Your Phone Is a Mindfulness Trap

“Let’s travel now to moonlit valleys blanketed with heather,” Harry Styles says to me. The pop star’s voice—just shy of songful, velvet-dry—makes it seem as if we’re at a sleepaway camp for lonely grown-ups, where he is my fetching counselor, and now it’s time for lights out.

Styles’s iambic beckoning lies within a “sleep story” in the mindfulness app Calm. Like many of its competitors, Calm has become a catchall destination for emotional well-being. In recent years, I’ve cycled through several of these platforms. Using them turns the amorphous, slightly unaccountable act of meditation into something I can accomplish, and cross off the list. That’s the forte of the modern mobile app, after all: easing the completion of a discrete task. Send an email, watch a show, order Kleenex, run at a moderate pace for 30 minutes, doomscroll yourself to sleep. There’s an app for it, and you’ll know when you’re done.

The most popular mindfulness apps have roots in this model, outcome-oriented and timebound. Traditional meditation disciplines can be open-ended, fuzzy, and noncommittal in their benefits, which might take months or years to accrue. Plus, they are disciplines, anchored in study and practice and receiving instruction, and, quite often, traversing periods of frustration. Calm, Headspace, Insight Timer, and Ten Percent Happier all offer neat repackagings of the underlying product. Don’t have half an hour to sit around in witness of your inner being’s birthright quietude? No problem: Here’s a three-minute guided option for the bus. Maybe you’re going through a bout of insomnia and heard that a mindfulness practice could help? To put you to bed, here’s a spoken lullaby from Matthew McConaughey.

There is obvious good in this—in anything that dials down the temperature, that provides some relief from the ever-present human thrum of animus and danger. Headspace—the thing, not the brand—is something 100 percent of us could use more of. And these have been popular years for Big Mindful. In 2022, Calm reportedly had 4 million paid subscribers. In 2021, Headspace merged into a health-care endeavor backed by Blackstone that was valued in the billions. Fox is expanding the Ten Percent Happier franchise into a TV show—a comedy. Peace of mind is a business opportunity.

[Read: The app that monetized doing nothing]

But what are the apps selling, really? Mindfulness—let’s define that tersely as the ability to be present in your sensations without judgment—is an aim compatible with a range of lifestyles and beliefs. It’s so compatible as to invite blanket application: mindful eating, mindful meetings, mindful sleeping, mindful fights. Stripping some of the negative charge from life’s tediums and hardships can benefit anybody. But the mindfulness platforms have taken each of these use cases as a jumping-off point for another tile on the screen, another video or podcast, another claim on your gaze. And here, mindfulness seems to blur into something bigger and so different as to verge on its opposite: mindfulishness.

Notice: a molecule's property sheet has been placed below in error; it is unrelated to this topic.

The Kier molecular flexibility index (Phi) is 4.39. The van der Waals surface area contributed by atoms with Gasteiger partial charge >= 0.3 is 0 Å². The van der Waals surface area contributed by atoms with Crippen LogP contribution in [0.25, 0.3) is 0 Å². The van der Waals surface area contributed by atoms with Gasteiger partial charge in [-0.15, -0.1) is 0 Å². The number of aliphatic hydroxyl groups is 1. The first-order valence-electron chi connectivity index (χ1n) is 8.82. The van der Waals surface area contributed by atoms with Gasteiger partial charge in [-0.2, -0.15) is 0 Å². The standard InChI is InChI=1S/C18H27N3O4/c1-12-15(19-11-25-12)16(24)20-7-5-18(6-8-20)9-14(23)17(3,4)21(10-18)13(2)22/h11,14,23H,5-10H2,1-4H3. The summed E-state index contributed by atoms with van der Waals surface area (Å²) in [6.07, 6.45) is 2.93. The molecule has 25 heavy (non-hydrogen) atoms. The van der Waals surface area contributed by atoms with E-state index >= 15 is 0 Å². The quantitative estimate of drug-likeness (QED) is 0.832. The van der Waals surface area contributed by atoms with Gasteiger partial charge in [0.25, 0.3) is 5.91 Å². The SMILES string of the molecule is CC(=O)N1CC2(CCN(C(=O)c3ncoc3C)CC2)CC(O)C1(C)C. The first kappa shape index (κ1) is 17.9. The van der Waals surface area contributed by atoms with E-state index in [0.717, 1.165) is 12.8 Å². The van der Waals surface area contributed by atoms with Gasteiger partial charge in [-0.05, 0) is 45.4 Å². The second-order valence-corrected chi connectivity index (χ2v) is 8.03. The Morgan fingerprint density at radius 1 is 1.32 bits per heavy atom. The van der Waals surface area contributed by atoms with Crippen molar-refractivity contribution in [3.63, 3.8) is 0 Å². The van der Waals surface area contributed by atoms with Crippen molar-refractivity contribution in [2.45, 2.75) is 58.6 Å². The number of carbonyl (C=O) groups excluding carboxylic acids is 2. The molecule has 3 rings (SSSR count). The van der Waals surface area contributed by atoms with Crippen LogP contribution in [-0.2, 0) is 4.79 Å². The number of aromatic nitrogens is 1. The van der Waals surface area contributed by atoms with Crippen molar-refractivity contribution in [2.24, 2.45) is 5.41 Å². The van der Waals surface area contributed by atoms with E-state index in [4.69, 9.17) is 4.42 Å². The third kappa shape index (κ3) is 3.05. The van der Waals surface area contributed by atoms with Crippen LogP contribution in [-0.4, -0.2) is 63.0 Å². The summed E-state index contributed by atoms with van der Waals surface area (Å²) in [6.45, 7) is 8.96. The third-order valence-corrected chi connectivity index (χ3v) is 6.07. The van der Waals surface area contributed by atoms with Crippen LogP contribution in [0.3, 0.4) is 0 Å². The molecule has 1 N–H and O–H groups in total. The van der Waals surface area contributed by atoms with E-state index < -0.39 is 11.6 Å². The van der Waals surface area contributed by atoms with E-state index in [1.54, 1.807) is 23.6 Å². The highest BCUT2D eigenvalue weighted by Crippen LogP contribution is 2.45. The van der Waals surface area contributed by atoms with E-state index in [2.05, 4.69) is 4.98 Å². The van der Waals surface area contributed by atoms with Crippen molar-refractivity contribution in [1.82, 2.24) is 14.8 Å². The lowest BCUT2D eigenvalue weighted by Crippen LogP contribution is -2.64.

The first time I quit Headspace was because of an ad—for Headspace—on the subway. I don’t remember exactly what it said, but it was akin in spirit and tone to “I meditate to crush it,” part of the company’s 2016 growth campaign. This frontally transactional framing so reviled me—and so differed from my experience, which is that meditation doesn’t mimic the reliability of a Toyota—that I canceled my subscription on the spot.

By coincidence, I’d recently started to frequent a place where phones weren’t even allowed: a yoga studio. I’m 6 foot 3, with hamstrings that could wire a tennis racket, and restless down to my organelles. But a cycling crash had sent me to physical therapy, which sowed the first seeds of flexibility and balance, along with just enough patience to make it through a simple restorative-yoga class. In the early days, I was treading a sea of thoughts and anxieties, my attention on everything but my breath and the poses. As the practice became less foreign to my body, and helped me release deeply buried tensions, I would leave with an unprecedented sense of stillness. This was more than a five- or 10-minute retreat from the buzz of life, and—even as I got into more vigorous classes—it was more than a workout: It was a complex orchestration, the body marshaling itself in support of the mind’s deliberate, repetitive self-grounding.

If only there were always an hour for yoga. In a frenetic job leading the news desk at The New York Times, during and after the 2016 presidential race, I missed the hand’s-reach lull of Headspace—particularly the bright, lilting vibe and voice of its co-founder and front man, Andy Puddicombe, a former Buddhist monk. There’s something primally calming about a few minutes with a pleasantly timbred human, confident and chill, and Puddicombe is as adept a meditation teacher and guide as I’ve encountered. So I signed up again, and off I’d go mid-morning to a borrowed glass-door office.